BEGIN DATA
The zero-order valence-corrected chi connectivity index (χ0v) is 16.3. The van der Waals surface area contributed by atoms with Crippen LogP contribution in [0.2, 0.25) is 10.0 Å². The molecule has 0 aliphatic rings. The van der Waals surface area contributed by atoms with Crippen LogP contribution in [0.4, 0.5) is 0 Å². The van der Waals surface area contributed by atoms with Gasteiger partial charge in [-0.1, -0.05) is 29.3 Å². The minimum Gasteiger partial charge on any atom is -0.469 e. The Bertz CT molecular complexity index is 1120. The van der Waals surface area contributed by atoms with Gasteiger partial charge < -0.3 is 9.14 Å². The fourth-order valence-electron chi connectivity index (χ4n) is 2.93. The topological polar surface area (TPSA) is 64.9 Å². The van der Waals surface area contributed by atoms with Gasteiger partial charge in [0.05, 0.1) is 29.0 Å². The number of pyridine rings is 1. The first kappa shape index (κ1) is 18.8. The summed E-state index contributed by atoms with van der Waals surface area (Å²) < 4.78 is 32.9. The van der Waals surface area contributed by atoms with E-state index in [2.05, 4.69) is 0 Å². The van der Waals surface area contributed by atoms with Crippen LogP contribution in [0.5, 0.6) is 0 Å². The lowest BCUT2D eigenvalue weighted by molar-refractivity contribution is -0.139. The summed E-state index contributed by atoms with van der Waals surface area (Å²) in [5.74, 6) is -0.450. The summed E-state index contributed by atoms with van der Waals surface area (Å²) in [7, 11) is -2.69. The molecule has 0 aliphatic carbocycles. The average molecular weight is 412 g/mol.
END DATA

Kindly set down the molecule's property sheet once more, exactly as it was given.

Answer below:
The zero-order valence-corrected chi connectivity index (χ0v) is 16.3. The van der Waals surface area contributed by atoms with Crippen LogP contribution in [0.2, 0.25) is 10.0 Å². The molecule has 0 aliphatic rings. The van der Waals surface area contributed by atoms with Crippen LogP contribution in [0.4, 0.5) is 0 Å². The van der Waals surface area contributed by atoms with Gasteiger partial charge in [-0.1, -0.05) is 29.3 Å². The minimum Gasteiger partial charge on any atom is -0.469 e. The Bertz CT molecular complexity index is 1120. The van der Waals surface area contributed by atoms with Gasteiger partial charge < -0.3 is 9.14 Å². The fourth-order valence-electron chi connectivity index (χ4n) is 2.93. The topological polar surface area (TPSA) is 64.9 Å². The van der Waals surface area contributed by atoms with Gasteiger partial charge in [0.05, 0.1) is 29.0 Å². The number of pyridine rings is 1. The first kappa shape index (κ1) is 18.8. The summed E-state index contributed by atoms with van der Waals surface area (Å²) < 4.78 is 32.9. The van der Waals surface area contributed by atoms with E-state index in [2.05, 4.69) is 0 Å². The van der Waals surface area contributed by atoms with Crippen LogP contribution in [0.5, 0.6) is 0 Å². The lowest BCUT2D eigenvalue weighted by molar-refractivity contribution is -0.139. The summed E-state index contributed by atoms with van der Waals surface area (Å²) in [5.74, 6) is -0.450. The summed E-state index contributed by atoms with van der Waals surface area (Å²) in [7, 11) is -2.69. The molecule has 0 aliphatic carbocycles. The average molecular weight is 412 g/mol.